From the beginning, machine learning has been used in predictive flood hazard modelling (Solomatine and Ostfield, 2008) mostly as a faster and simpler alternative to process models. A simple example of this is the prediction of river discharge based on upstream rainfall data (e.g. Dibike and Solomatine, 2001). This type of modelling has been practised for a long time but has not displaced the traditional process models. This is probably because the methods are not sufficiently better than traditional methods to offset some disadvantages as discussed in the predictive-hazard section. In recent years, more data have become available through remote sensing, social media (e.g. Fohringer et al., 2015), citizen science (e.g. Annis and Nardi, 2019) and other sources. This impulse of new data combined with machine algorithms could lead to changes in flood risk and impact assessment. Some of these changes have already been highlighted by major international organizations such as the World Bank (GFDRR, 2018).
This invited perspective paper starts with a perspective per risk assessment component as defined in Table 1. These specific perspectives start with a description of the traditional approach for the assessments, followed by a literature review on how machine learning techniques are currently being developed to improve the traditional approach, and then proceed to speculate on potential future improvements. This is followed by a “General perspectives” chapter, in which general trends that come back in the different components are identified and discussed. This includes common challenges (i.e. data limitations, transferability, ethics and bias) and ends with some speculation about the likelihood of future developments.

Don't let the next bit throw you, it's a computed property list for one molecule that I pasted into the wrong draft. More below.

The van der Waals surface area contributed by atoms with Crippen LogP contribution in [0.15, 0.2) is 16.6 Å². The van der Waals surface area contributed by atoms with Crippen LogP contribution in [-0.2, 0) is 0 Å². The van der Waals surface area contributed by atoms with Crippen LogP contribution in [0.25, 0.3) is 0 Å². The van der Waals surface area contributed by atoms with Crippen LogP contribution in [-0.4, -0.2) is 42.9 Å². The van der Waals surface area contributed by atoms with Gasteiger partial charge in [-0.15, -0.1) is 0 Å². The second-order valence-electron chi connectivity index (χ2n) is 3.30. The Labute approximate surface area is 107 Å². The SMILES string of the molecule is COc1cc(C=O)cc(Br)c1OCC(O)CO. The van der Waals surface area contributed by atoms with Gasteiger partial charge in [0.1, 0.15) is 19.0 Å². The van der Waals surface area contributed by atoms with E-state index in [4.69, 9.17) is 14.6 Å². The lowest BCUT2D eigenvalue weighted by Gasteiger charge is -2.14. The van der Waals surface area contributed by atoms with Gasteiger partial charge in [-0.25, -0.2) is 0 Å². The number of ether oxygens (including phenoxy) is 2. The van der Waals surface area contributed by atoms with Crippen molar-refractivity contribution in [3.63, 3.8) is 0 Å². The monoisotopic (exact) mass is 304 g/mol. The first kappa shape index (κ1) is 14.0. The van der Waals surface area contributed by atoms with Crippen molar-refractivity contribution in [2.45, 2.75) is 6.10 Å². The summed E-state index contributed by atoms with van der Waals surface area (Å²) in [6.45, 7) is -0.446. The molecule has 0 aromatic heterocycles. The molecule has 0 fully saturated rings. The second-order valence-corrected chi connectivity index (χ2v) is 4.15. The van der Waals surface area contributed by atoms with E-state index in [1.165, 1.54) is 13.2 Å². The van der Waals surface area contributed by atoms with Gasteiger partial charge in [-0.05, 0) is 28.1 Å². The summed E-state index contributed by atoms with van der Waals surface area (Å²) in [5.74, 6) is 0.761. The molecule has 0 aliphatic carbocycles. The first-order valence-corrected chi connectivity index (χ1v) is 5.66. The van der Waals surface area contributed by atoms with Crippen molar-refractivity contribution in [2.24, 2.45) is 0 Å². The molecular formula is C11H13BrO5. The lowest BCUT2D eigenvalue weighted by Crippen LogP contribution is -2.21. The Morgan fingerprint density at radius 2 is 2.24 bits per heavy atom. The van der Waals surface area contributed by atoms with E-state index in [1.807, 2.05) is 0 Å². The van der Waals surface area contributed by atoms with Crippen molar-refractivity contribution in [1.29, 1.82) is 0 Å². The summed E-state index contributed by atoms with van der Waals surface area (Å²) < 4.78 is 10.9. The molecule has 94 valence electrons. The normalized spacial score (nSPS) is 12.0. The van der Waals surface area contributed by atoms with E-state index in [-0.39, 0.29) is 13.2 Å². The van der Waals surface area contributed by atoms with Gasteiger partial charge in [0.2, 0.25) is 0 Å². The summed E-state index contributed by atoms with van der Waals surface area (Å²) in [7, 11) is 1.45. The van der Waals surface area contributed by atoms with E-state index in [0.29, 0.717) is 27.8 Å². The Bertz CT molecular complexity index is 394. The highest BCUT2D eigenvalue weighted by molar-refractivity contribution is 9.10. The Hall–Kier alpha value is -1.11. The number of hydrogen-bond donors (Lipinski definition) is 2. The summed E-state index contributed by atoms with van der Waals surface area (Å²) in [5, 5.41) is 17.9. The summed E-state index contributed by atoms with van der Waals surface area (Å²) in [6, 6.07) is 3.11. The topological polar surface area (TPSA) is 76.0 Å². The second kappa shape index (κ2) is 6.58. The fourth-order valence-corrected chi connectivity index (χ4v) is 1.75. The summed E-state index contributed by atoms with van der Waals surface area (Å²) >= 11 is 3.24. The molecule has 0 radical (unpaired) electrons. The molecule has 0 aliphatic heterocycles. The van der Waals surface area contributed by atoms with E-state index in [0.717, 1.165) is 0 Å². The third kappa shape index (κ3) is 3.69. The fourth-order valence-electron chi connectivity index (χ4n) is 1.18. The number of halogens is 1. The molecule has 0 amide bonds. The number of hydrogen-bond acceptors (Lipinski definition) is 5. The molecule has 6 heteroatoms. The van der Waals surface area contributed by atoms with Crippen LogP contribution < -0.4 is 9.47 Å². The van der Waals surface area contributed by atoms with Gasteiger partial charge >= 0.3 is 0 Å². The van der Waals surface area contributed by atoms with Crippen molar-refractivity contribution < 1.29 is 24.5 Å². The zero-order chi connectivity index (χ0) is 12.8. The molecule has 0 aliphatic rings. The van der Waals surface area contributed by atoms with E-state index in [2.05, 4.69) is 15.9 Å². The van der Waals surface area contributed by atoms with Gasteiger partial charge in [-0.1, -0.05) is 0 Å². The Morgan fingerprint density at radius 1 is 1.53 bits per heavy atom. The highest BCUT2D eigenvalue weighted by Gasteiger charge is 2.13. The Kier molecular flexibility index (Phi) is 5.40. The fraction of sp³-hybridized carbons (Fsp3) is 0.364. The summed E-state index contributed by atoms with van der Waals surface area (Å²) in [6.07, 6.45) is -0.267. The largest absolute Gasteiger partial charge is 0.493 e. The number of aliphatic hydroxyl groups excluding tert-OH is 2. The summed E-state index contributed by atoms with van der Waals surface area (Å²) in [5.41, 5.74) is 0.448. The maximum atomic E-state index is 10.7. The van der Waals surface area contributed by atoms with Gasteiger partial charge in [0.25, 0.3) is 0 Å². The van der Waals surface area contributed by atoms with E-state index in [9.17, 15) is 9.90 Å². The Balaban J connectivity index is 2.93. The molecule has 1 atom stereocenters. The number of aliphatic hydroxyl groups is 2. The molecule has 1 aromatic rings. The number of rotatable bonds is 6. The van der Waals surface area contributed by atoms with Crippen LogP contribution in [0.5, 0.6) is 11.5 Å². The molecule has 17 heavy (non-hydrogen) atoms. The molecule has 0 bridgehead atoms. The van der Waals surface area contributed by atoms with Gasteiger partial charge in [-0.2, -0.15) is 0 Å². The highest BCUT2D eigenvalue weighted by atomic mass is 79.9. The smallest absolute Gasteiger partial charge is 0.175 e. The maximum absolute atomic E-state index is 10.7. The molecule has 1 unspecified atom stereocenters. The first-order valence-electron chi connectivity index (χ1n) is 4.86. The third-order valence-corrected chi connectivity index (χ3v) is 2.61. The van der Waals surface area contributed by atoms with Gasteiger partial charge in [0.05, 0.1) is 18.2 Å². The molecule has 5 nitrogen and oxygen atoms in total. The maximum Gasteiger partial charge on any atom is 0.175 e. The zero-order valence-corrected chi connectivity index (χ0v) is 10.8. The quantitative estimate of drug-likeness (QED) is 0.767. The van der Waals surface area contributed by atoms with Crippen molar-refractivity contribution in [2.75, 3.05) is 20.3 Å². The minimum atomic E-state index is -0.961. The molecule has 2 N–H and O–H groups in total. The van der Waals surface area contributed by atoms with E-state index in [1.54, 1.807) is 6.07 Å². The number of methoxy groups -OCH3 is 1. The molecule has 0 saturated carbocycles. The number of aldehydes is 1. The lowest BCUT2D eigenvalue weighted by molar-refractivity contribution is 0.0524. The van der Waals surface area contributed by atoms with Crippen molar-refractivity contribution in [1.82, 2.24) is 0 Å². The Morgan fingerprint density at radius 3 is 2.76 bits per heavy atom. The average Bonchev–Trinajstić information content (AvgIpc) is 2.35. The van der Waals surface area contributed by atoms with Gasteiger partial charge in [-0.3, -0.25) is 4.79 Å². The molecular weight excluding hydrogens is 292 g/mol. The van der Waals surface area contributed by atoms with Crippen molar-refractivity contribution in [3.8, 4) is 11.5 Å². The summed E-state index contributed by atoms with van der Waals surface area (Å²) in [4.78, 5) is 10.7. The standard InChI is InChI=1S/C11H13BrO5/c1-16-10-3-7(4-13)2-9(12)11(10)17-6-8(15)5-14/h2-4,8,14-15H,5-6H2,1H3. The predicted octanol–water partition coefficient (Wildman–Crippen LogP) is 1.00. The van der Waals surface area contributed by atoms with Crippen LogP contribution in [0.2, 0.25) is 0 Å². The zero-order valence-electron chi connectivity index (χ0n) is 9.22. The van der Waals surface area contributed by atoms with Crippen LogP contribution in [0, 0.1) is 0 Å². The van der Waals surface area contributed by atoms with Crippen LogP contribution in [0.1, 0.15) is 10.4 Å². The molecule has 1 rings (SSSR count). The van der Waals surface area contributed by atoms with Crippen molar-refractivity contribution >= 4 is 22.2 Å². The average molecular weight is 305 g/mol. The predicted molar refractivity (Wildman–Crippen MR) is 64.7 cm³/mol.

2.1 Exposure assessment
2.1.1 Descriptive exposure assessments
Descriptive exposure assessments consist of detecting and characterizing (spatial) features such as current buildings, agriculture fields, roads and other infrastructure. Traditionally this has been done by population censuses, building counts and conventional mapping techniques that require ground surveys. Remote sensing is currently changing this. It has become common for aerial and satellite images to be manually digitized and labelled to make building footprints or map roads. This has been done by “crowds” of mappers in “mapathons”, for example using the OpenStreetMap platform. Machine learning is very likely going to drastically change this. Research into automatically labelling remote sensing data has already been going on for some time (e.g. Heermann and Khazenie, 1992; Giacinto and Roli, 2001). It is already being used to label build-up areas based on night-time lights (Goldblatt et al., 2018) or satellite images (Goldblatt et al., 2016). Furthermore, algorithms are already being used to automatically label buildings (Sermanet et al., 2014; Alshehhi et al., 2017; GFDRR, 2018) and map roads (Gao et al., 2019) using aerial/satellite imagery. This will reduce the need for manual detection and will probably provide global availability of such building footprints and road information in the near future.
Part of an exposure assessment is the observation of asset features relevant to risk analysis, for example building materials, building occupancy (e.g. residential or industrial), building height, ground floor elevation, poverty rates in the population etc. This information is typically not available but could be very valuable as input for impact models (e.g. Merz et al., 2013; Wagenaar et al., 2017; Schröter et al., 2014) or, for example, to account for poverty in cost–benefit analyses (e.g. Kind et al., 2016). Similarly, ground floor elevation information could radically improve urban pluvial flood damage modelling as damage from small-scale floods is very sensitive to such variables.